Notice the three phrases used here to describe sin: transgressions, iniquity, and sin. We could look at the biblical words used and see the various subtleties of what God considers sin, but the important thing to see is that sin is sin. Individuals have excused sin. Society has renamed sin. We call it a neurosis, antisocial behavior, or an alternative lifestyle. But God calls it sin. Even many churches today misunderstand sin and treat it as far less significant than it is. What David did was sin, and what we do today is sin. It’s because of sin that we need revival.
Furthermore, David recognized that his sin was primarily against God. Verses 3-4 read, “For I know my transgressions, and my sin is ever before me. Against Thee, Thee only, I have sinned and done what is evil in Thy sight.” One can only imagine the turmoil, the sleepless nights and troubled days David endured as he continually tried to cover his sins. Because of his status as king, it seems that no one would challenge him or accuse him of sin … but as he acknowledges in verse 3, it was always before him.
This doesn’t mean that David's sins against Bathsheba and her husband, Uriah, were meaningless or inconsequential. Rather, this is David’s recognition that ultimately all sin is against the Lord, whom he professed to love. All sin is ultimately our exhibiting rebellion in the very face of God. We do sin against people and need to make such sin right when it occurs. But our sin is even more against our heavenly Father. It’s that breach that must be healed at all costs. So how does that healing occur? Notice with me three necessary things.
1. First, we must allow God’s Spirit to purify us (vv. 7-8).
David’s prayer is to become pure once again in verse 7: "Purify me with hyssop, and I shall be clean; wash me, and I shall be whiter than snow." When a leper was healed of his leprosy, he would undergo a ritual of purification in which the hyssop plant was used. When God purifies us, we are made “whiter than snow.”
David had been through a period of spiritual drought and now he longs for the joy that only the Lord can provide. In verse 8 he exclaims, "Make me to hear joy and gladness; let the bones which Thou hast broken rejoice." We see here that sometimes the struggles we are going through are God’s vehicle to get our attention. I’m not saying God always causes trouble. Sometimes He does, I believe. But God always uses the difficulties of life. He speaks to us through them to get our attention and redirect our focus away from ourselves and back to Him.
It was C.S. Lewis who once said, “Pain insists upon being attended to. God whispers to us in our pleasures, speaks in our consciences, but shouts in our pains. It is his megaphone to rouse a deaf world.”
Perhaps God is speaking to you through your pain and you just aren’t listening. Maybe you find yourself without joy. You’re spiritually dry and you need to be revived. All of the joy had gone out of David’s life, and only God could restore it. In this heartfelt prayer, David now longs for this joy in fellowship to be restored to him once more.
Have you lost the "joy" of your salvation? Have you become somewhat distant from God? Have you taken God for granted? How does that occur? It happens when other things become more important to us than God does. If scanning your Facebook news feed is more important to you than reading your daily devotion, then you need to be purified. If you prefer staying up late on Saturday so you can watch movies and then sleep in on Sunday to getting a good night’s rest and being awake and alert for worship, then you need to be purified. If talking on the phone or via text to a good friend takes priority in your life over talking to God in prayer, then you need to be purified. In short, you need revival. And these are only a few of the ways we evidence our great need for revival. You may not have committed gross sin like David, but still the prophet’s words are true: “You are the man.” “You are the woman.”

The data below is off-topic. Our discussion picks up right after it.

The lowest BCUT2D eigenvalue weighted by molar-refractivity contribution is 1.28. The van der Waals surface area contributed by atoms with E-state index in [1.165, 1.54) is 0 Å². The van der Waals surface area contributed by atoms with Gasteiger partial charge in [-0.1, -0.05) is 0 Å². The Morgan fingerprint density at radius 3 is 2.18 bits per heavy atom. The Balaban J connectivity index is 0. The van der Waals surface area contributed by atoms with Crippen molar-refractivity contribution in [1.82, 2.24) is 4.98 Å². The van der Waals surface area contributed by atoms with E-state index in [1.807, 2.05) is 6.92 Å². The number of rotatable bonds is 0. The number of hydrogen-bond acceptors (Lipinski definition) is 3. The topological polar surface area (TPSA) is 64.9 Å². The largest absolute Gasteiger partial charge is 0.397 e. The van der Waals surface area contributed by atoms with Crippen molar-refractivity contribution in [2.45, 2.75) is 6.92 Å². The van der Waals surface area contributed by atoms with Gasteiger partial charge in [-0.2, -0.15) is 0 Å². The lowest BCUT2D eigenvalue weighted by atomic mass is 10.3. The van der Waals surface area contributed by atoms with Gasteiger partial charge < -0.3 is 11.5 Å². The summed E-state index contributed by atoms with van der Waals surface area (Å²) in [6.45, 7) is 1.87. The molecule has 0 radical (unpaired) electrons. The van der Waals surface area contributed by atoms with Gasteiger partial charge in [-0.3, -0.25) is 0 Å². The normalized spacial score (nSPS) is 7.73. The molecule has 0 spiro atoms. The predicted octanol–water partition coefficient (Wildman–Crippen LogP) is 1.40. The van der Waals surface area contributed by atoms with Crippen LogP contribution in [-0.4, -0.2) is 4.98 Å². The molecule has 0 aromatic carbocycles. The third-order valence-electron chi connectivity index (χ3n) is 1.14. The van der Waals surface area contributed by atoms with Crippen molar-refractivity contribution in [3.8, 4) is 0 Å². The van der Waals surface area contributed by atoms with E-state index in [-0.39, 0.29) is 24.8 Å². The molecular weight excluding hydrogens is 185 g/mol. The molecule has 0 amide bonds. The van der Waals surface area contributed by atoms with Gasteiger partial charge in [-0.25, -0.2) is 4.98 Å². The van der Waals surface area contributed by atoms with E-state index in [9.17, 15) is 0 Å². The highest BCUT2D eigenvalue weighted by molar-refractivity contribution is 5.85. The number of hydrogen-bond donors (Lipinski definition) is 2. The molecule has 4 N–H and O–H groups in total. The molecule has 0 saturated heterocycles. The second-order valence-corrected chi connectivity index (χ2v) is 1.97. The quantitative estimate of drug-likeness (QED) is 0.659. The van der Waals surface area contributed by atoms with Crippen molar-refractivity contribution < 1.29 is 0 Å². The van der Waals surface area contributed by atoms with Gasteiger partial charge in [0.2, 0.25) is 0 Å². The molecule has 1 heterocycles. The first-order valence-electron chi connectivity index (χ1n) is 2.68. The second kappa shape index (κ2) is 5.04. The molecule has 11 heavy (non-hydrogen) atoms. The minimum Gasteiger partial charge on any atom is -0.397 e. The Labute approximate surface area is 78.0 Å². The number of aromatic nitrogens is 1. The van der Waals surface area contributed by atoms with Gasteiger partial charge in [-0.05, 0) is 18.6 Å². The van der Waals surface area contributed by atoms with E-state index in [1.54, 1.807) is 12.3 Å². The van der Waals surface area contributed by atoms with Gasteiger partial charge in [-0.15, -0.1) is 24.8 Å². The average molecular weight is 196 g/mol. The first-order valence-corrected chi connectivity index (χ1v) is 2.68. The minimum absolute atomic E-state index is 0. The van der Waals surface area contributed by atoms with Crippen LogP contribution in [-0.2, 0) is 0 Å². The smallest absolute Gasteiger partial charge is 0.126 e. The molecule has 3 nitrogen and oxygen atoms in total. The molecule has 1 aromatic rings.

David's sins had affected his whole person: his eyes, mind, ears and bones, heart and spirit, hands, and lips. Sin can be so pleasurable in the moment and yet so devastating on the body, mind and spirit. David knew this, so he asked for more than simple purification, as important as that was. Instead, he wanted his entire being to be restored so he could serve the Lord acceptably. He wanted the joy of the Lord within him and the face of the Lord smiling upon him. We must allow God’s Spirit to purify us. Also, we see that
2. We must allow God’s Spirit to cleanse us (vv. 9-11).
In these verses, David continues his plea; “Hide Thy face from my sins and blot out all my iniquities. Create in me a clean heart, O God, and renew a steadfast spirit within me. Do not cast me away from Thy presence, and do not take Thy Holy Spirit from me.”
Verse 10 is the central verse of the psalm and it expresses the heart of David's concern. Can we be pure again once we've been corrupted? The answer is YES! It doesn’t matter what you’ve done. No matter whether your sin isn’t as bad as David’s, or worse than his sin, you can still be cleansed from it when you repent and allow the Spirit of God to cleanse you. Hebrews 9:14 states, “How much more will the blood of Christ, who through the eternal Spirit offered himself without blemish to God, cleanse your consciences from dead works to serve the living God!”
The key is repentance. David realized what he had done and how graciously God had responded. He didn’t want to be caught up in any of these sins again. So, he repents. He turns away from his sin and determines not to allow it to continue to reign in his life. He offers a prayer of a different kind; “Create in me a clean heart, O God, and renew a steadfast spirit within me.” In other words, help me to start over afresh and anew, Lord.